Workers walked out of McDonald’s, Burger King, Wendy’s and other fast food restaurants to protest their low wages, which are demonstrably not enough to live on. The protest happened in New York, Chicago, Detroit and a slew of other cities, and the fast food workers were expected to be joined by employees of large stores, such as Macy’s, Sears and Dollar Tree. In New York, fast food workers were joined by City Councilmember and prominent Mayoral candidate, Christine Quinn, as they marched to a McDonald’s in the Empire State Building.
The protestors core demand: an increase in the federal hourly minimum wage from $7.25 to $15. While that’s not going to happen with this Congress, the protest does create a citizen movement to back up President Obama’s initiative to boost the minimum wage to $9 an hour.
McDonald’s is in a particularly tough spot on this issue: an employee budgeting tool that McDonald’s released in July showed that the company presumes their employees make nearly half their money at a second job. The message: even McDonald’s knows that they are not providing a living wage. At the same time, the movement to raise the minimum wage is in a tricky spot: many people support the fast food workers, but that is unlikely to make them stop eating at McDonald’s, and business lobbies will forever fight any increase in the minimum wage.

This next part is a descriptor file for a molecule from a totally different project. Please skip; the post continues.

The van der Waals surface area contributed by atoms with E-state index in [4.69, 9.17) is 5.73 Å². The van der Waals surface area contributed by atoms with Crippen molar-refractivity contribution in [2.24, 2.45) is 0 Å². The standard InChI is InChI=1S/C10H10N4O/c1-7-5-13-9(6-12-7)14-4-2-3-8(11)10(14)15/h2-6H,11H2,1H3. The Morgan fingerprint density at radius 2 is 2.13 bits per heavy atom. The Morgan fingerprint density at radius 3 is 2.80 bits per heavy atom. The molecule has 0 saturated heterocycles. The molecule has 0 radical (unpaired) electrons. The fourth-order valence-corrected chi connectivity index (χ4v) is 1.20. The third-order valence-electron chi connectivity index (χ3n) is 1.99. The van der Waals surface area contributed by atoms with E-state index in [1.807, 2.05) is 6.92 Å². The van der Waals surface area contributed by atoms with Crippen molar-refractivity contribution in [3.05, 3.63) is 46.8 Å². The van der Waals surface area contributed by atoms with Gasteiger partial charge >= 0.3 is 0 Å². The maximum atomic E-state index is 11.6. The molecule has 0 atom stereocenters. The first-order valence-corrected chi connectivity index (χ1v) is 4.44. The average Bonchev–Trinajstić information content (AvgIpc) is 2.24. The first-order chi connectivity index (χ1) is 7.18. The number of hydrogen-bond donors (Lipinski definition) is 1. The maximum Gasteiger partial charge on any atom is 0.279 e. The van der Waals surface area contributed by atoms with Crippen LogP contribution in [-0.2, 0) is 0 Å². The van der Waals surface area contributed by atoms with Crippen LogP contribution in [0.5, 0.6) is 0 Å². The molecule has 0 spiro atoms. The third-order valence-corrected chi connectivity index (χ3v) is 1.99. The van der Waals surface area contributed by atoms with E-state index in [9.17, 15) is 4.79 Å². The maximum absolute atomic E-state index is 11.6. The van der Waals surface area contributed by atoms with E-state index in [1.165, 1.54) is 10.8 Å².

Some businesses, like CostCo, provide good wages because they want to be a desirable place to work, and they may even see it as a moral obligation to provide their employees with a living wage. Employers at large, however, cannot be relied on for morality. That’s why it is up to state and federal governments to make them do it by raising the minimum wage, perhaps starting with businesses that have 50 or more employees. Liberals have popular opinion on their side here, and they should continue to isolate conservatives on this issue.